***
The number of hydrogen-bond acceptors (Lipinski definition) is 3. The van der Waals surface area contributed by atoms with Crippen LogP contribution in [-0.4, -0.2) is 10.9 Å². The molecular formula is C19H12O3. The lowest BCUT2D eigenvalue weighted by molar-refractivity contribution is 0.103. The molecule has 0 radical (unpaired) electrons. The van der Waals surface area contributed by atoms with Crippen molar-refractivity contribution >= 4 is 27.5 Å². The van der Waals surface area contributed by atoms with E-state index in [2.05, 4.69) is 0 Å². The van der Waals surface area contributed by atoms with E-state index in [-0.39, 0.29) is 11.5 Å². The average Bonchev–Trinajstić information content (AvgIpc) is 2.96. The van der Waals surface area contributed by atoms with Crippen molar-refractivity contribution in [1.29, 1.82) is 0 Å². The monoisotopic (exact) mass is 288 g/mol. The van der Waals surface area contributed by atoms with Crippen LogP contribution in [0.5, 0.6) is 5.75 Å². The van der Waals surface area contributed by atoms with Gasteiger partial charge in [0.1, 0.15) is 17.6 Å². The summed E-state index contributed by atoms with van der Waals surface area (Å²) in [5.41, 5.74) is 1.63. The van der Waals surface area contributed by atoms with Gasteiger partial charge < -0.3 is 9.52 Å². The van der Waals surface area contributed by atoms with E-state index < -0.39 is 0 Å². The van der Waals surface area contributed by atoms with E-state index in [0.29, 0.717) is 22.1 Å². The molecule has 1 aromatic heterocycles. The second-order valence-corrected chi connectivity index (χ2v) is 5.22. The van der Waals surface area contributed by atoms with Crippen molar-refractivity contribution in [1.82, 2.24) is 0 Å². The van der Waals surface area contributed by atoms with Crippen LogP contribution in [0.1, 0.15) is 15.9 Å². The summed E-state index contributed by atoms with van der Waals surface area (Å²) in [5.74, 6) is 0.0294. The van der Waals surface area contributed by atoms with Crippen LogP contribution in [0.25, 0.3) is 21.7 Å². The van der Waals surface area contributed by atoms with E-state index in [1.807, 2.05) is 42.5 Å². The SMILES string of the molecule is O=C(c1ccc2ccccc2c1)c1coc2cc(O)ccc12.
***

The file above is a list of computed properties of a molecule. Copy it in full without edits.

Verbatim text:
The number of hydrogen-bond acceptors (Lipinski definition) is 3. The van der Waals surface area contributed by atoms with Crippen LogP contribution in [-0.4, -0.2) is 10.9 Å². The molecular formula is C19H12O3. The lowest BCUT2D eigenvalue weighted by molar-refractivity contribution is 0.103. The molecule has 0 radical (unpaired) electrons. The van der Waals surface area contributed by atoms with Crippen molar-refractivity contribution >= 4 is 27.5 Å². The van der Waals surface area contributed by atoms with E-state index in [2.05, 4.69) is 0 Å². The van der Waals surface area contributed by atoms with E-state index in [-0.39, 0.29) is 11.5 Å². The average Bonchev–Trinajstić information content (AvgIpc) is 2.96. The van der Waals surface area contributed by atoms with Crippen molar-refractivity contribution in [1.29, 1.82) is 0 Å². The monoisotopic (exact) mass is 288 g/mol. The van der Waals surface area contributed by atoms with Crippen LogP contribution in [0.5, 0.6) is 5.75 Å². The van der Waals surface area contributed by atoms with Gasteiger partial charge in [0.1, 0.15) is 17.6 Å². The summed E-state index contributed by atoms with van der Waals surface area (Å²) in [5.41, 5.74) is 1.63. The van der Waals surface area contributed by atoms with Gasteiger partial charge < -0.3 is 9.52 Å². The van der Waals surface area contributed by atoms with E-state index < -0.39 is 0 Å². The van der Waals surface area contributed by atoms with E-state index in [0.29, 0.717) is 22.1 Å². The molecule has 1 aromatic heterocycles. The second-order valence-corrected chi connectivity index (χ2v) is 5.22. The van der Waals surface area contributed by atoms with Crippen molar-refractivity contribution in [1.82, 2.24) is 0 Å². The van der Waals surface area contributed by atoms with Crippen LogP contribution in [0.1, 0.15) is 15.9 Å². The summed E-state index contributed by atoms with van der Waals surface area (Å²) in [5.74, 6) is 0.0294. The van der Waals surface area contributed by atoms with Crippen LogP contribution in [0.25, 0.3) is 21.7 Å². The van der Waals surface area contributed by atoms with E-state index in [1.807, 2.05) is 42.5 Å². The SMILES string of the molecule is O=C(c1ccc2ccccc2c1)c1coc2cc(O)ccc12.